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The Carey Law School’s Penn Program on Regulation held their first lecture in their yearlong series on AI and climate change on Sept. 21. Credit: Abhiram Juvvadi

Penn Carey Law School hosted its first workshop in a yearlong series on artificial intelligence and climate change.

The first workshop was hosted on Sept. 21 through the Penn Program on Regulation. The series — open to all members of the Penn community — will consist of three workshops in both the fall and spring semesters to discuss how artificial intelligence can shape issues related to climate change. The next event, "AI and Climate Data," will occur on Oct. 24.

The first lecture in the series, “Tackling Climate Change with Machine Learning,” which featured David Rolnick — Assistant Professor and Canada CIFAR AI Chair in the School of Computer Science at McGill University and the Mila-Quebec AI Institute — was a part of Penn’s annual Climate Week programming.

Trini Feng, an Engineering first year who heard about the event through a Climate Week newsletter, enjoyed the first workshop because it allowed her to explore her interest in computer science through the lens of social impact alongside policymakers and AI experts. 

“I thought the atmosphere was interesting because everyone was engaged in the topic,” Feng said. “There were [also] a lot of people from different fields [in the audience].”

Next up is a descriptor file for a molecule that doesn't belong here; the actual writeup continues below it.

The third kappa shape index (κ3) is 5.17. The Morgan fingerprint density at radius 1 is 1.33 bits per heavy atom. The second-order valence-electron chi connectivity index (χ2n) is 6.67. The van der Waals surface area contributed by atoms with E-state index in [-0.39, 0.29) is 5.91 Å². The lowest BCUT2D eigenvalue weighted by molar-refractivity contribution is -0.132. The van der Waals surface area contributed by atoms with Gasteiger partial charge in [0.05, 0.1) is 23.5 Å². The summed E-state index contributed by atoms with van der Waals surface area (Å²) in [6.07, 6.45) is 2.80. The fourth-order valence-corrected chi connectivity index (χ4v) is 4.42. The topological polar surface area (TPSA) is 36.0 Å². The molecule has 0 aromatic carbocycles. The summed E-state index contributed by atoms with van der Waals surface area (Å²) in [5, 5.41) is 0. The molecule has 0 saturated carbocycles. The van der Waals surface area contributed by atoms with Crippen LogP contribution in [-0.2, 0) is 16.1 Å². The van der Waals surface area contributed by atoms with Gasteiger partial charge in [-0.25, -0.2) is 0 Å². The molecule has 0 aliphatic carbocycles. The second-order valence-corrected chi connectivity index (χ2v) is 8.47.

Richard Berk, Emeritus Professor of Criminology and Statistics and moderator of the next workshop, also attended the first in the series.

“​​I think the speaker handled it extremely well. He covered a wide range of extremely demanding topics and made them very accessible,” Berk said.

Cary Coglianese — the director of Penn Program on Regulation and a professor at Penn Carey Law — stated that the strong attendance and diversity of topics discussed by Rolnick, who was also a postdoctoral student at Penn, set a strong foundation for the rest of the series.

“[Rolnick] gave a really nice presentation, showing the different ways that machine learning algorithms can be used to help make decisions to either reduce greenhouse gas emissions or to manage some of the resources, changes, and ecosystem changes that are occurring because of climate change,” Coglianese said.

The next workshop will feature Amy Braverman, Principal Statistician at the Jet Propulsion Laboratory, California Institute of Technology, and will be moderated by Berk. The lecture will focus on using data and AI data analytics tools to address climate change. 

“[Braverman’s] focus is going to be on data: How do we get good data, how does AI help us get good data, how does AI help us analyze for many people,” Berk said.

Berk, by the end of the workshop, hopes that students will be encouraged to learn about new tools to address climate change.  

Coglianese echoed that sentiment, hoping that new generations can figure out solutions to climate change.  

“I would be delighted and thrilled if this workshop series helped to give some students the idea that there are ways of working with data analytics and artificial intelligence tools that can help address climate change. And, if we can, inspire you all to do better than [my generation] has been able to do. That gives me hope, and I hope it gives everybody hope,” Coglianese said.